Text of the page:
With the full cease sale of Integrated Services Digital Network (ISDN) products now in effect as of the 30th of June 2018, ISDN will be gone from the Australian public network by 2022. Technology, as we know, marches on and the reasons for the suppression of ISDN are twofold. Firstly, it is due to the changes wrought by the National Broadband Network (NBN) and because the supporting technologies and platforms for ISDN are nearing the end of their lifetime. Telstra is the major provider of ISDN services (the only provider of ISDN2) and before 2022 these platforms will have ceased being supported by the relevant vendors.
In approximately 12 months time, following NBN's rollout timeframes, disconnections of ISDN will commence. Customers will be notified but that may leave little time to budget for an alternative service. The alternative service will be a VoIP line. Many otherwise-good phone systems will not support a VoIP line natively so some additional hardware will be required.
How to make the move from ISDN to VoIP
A VoIP line will function in an identical manner to existing ISDN but your phone system has to support it somehow. Converters are available but unless provided by the carrier at a monthly rental we feel they are poor value for money to buy outright because at some point your phone system will get replaced with one that will have VoIP capabilities and then the converter is no longer required. Our strategy is to use another phone system as a converter such as an Avaya IP Office. It accepts the VoIP line on one side and has ISDN on the other side. This works seamlessly and allows you to introduce additional features at the front end such as auto attendants or announcements that your existing system may not be capable of. At some point in the future this Avaya system can be licensed up or have hardware added to become your new phone system with very little waste. If your existing phone system happens to be a Nortel BCM then the transition allows you to keep your old phones on the new system, saving a considerable amount of money.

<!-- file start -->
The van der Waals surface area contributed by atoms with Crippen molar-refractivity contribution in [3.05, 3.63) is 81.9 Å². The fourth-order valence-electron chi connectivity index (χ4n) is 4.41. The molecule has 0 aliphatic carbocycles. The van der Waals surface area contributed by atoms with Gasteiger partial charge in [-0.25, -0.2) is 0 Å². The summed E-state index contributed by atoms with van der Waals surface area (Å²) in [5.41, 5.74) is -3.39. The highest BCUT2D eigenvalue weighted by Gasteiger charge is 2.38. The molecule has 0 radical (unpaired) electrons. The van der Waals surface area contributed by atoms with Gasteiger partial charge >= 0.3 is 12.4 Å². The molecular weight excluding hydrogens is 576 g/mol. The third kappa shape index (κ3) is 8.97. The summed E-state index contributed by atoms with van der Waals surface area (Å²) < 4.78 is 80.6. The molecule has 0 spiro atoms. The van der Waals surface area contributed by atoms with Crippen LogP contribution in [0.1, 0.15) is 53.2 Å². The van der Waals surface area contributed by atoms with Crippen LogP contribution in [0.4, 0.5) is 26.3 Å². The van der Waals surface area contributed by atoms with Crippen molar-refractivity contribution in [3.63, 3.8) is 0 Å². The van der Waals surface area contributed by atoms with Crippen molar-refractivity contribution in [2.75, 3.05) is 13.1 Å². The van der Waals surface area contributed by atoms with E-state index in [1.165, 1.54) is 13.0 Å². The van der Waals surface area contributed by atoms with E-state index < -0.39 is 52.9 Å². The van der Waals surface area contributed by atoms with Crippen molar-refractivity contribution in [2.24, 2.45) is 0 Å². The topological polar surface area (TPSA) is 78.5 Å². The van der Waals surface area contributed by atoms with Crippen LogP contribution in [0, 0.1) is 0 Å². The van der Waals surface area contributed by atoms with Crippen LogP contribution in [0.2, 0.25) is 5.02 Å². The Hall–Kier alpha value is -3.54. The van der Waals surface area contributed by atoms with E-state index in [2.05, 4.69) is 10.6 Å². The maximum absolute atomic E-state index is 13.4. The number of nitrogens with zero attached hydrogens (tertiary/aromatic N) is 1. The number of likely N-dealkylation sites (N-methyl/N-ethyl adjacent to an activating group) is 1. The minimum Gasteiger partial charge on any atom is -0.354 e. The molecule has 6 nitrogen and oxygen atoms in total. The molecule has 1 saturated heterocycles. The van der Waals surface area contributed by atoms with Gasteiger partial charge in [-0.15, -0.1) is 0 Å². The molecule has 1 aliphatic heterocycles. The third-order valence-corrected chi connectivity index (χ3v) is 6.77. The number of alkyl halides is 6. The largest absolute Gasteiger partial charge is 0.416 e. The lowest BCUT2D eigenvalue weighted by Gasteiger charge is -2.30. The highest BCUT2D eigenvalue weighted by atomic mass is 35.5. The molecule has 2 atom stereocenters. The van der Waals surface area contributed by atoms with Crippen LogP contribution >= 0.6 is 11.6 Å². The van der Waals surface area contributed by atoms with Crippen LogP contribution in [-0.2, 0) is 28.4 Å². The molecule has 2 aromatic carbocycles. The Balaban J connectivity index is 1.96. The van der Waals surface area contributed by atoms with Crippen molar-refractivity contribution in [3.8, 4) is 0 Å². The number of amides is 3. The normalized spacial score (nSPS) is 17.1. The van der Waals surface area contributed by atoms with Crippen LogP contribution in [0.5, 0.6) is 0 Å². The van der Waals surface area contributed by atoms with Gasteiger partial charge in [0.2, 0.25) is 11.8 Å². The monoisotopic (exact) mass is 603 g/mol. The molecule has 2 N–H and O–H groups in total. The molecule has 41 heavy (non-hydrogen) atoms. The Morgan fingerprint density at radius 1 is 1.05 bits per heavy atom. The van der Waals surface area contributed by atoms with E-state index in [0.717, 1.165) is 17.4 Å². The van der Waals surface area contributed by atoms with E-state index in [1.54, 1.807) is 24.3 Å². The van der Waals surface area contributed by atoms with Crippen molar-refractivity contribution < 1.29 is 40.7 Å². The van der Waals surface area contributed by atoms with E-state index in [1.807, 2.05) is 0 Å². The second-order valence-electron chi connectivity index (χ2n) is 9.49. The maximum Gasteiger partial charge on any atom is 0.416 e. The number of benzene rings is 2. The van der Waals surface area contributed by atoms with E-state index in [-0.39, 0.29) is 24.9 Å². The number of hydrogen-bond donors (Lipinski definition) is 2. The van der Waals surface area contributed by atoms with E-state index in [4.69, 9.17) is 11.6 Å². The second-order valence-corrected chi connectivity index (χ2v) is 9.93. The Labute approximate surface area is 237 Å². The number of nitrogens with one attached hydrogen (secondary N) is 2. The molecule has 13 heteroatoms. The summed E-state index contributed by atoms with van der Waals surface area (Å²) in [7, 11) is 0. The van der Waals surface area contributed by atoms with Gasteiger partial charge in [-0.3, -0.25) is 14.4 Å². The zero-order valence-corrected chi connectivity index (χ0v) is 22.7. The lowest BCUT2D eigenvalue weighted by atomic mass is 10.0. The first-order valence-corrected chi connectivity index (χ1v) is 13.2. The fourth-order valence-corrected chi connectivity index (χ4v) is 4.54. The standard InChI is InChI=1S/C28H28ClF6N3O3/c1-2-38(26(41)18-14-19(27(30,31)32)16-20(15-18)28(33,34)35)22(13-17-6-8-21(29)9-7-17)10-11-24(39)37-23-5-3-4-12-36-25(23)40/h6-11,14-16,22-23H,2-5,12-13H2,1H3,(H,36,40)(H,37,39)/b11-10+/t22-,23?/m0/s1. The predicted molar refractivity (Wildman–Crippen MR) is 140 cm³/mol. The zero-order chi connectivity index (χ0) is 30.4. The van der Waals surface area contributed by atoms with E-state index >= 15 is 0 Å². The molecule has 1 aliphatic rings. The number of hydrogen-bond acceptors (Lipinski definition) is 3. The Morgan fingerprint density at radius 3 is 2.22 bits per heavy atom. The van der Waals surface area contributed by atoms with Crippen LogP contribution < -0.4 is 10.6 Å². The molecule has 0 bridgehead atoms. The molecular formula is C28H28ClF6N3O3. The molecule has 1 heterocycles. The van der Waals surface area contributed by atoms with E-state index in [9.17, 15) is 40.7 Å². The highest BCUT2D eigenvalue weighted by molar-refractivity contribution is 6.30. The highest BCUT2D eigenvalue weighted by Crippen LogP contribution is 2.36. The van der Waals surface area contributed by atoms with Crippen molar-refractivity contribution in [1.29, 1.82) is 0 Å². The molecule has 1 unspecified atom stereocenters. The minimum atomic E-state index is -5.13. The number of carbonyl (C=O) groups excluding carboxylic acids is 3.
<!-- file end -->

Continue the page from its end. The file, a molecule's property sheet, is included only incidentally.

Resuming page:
Do I move now or wait until the end
Our advice would be to move this year for two reasons:
- Savings and flexibility. ISDN will probably get more expensive as an incentive for people to move off it. Start making those savings now. A VoIP line allows easy recovery in the case of a disaster and can easily be delivered elsewhere - even over a 4G connection if necessary.
- Avoid the rush. Why worry about getting cut off by leaving it to the last minute?
If you are unsure as to how to proceed, ask us. We are happy to discuss what you have, what you are trying to achieve and offer suggestions. Be aware of any approaches by companies trying the hard sell often by people who think they are experts in telecommunications but in reality have only been selling mobile phones for a couple of years. Many will try to push a new, and expensive upgrade when it is just not required.